Hugon joined the CNE as a full member in 2017 and was re-elected as vice-president in 2021 Photo: Guy Wolff/Maison Moderne

Hugon joined the CNE as a full member in 2017 and was re-elected as vice-president in 2021 Photo: Guy Wolff/Maison Moderne

The National Council for Foreigners (CNE) is supposed to give a voice to the international community. Vice-president Christine Hugon speaks about the challenges it has faced and how it’s finally on the right track.

The CNE was created to represent the international community in Luxembourg. How does it work?

There are 22 positions for the international community, divided into intra- and extra-European, a member and a substitute. The 60 biggest foreigners’ organisations in Luxembourg vote the council. There are 12 representatives of the Luxembourg community. That’s a total of 68 members. When I first arrived, we needed a strategy. We didn’t know what was expected of us. We’re not here to write laws. We’re here to point the finger at problems, give ideas. We’ve published several opinions on draft laws. I think we’re on the right track.

There has been criticism that the CNE is too isolated. How do you engage with the people you’re supposed to represent?

It was difficult. We had a foreigners’ council but no visibility. We couldn’t push for more visibility if we had nothing to show for. We didn’t have an identity, no website, no logo. All that had to be created. In November 2019, we met with associations to talk to them, find out what the real needs are. We launched several surveys. It’s easy to criticise but more difficult to propose solutions. But I think we’ve reached the final lift-off phase now. Whom do we represent if people don’t know about us? Foreigners need to know about the CNE.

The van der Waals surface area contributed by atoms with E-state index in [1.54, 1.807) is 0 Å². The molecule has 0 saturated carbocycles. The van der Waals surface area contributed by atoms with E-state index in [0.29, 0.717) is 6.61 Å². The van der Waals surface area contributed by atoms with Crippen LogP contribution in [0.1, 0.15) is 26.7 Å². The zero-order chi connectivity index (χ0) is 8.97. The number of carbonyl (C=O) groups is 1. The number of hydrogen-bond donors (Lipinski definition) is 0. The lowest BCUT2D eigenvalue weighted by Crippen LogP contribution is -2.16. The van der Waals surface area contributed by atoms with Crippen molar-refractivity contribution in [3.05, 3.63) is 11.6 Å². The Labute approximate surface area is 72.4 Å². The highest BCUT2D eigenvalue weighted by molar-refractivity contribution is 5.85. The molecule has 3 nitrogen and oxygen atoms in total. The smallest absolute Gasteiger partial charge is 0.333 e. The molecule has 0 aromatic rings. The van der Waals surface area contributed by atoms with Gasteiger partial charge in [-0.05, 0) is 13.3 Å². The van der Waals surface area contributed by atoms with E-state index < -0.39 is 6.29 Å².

Does the CNE have the means necessary to fulfil its mission? 

The council is completely volunteer-based, but if you don’t reward the work of the people, it doesn’t have any value. There is a high turnover. If we finish the mandate with half the people we began with, we’re lucky. But it’s not so much about financial means. It’s more about logistical support, exchange with people in ministries who can help us with their expertise. Writing a legal opinion is very complex. It’s not a given, especially when it’s not in your language. We’re not asking for money. We’re asking for expertise, logistical and moral support.

Do you think the government is open to helping deliver this support?

I think so. At the Festival des migrations in 2019 we met different officials from political parties. Everyone said we need a council like the CNE. Nearly half of the population doesn’t always have a voice. We should be their spokesperson. People shouldn’t feel alone, like they’re not being listened to. There is a willingness within the integration ministry to work together with foreigners and an understanding that we’re all working in the same direction.

How is the council following the ongoing reform of Luxembourg’s integration laws?

We were asked in 2020 to put forward opinions and we published 14 individual contributions. There were different focus groups in which we took part. And we were asked to put forward one assessment consolidating the work of the council, and we delivered this in the autumn. We’re following this very closely.

When are the next council elections, and how do you become a member?

The mandates are for five years. The current council was constituted in 2018. In 2023, we should have the next elections. For the time being, what I can recommend to people who want to become members before then is to approach the major foreigners’ associations--or even the integration ministry--for a list of vacanciesto become nominated. We need members. You can also join us as an independent expert.We welcome everyone.

This article first appeared in the March 2022 edition of .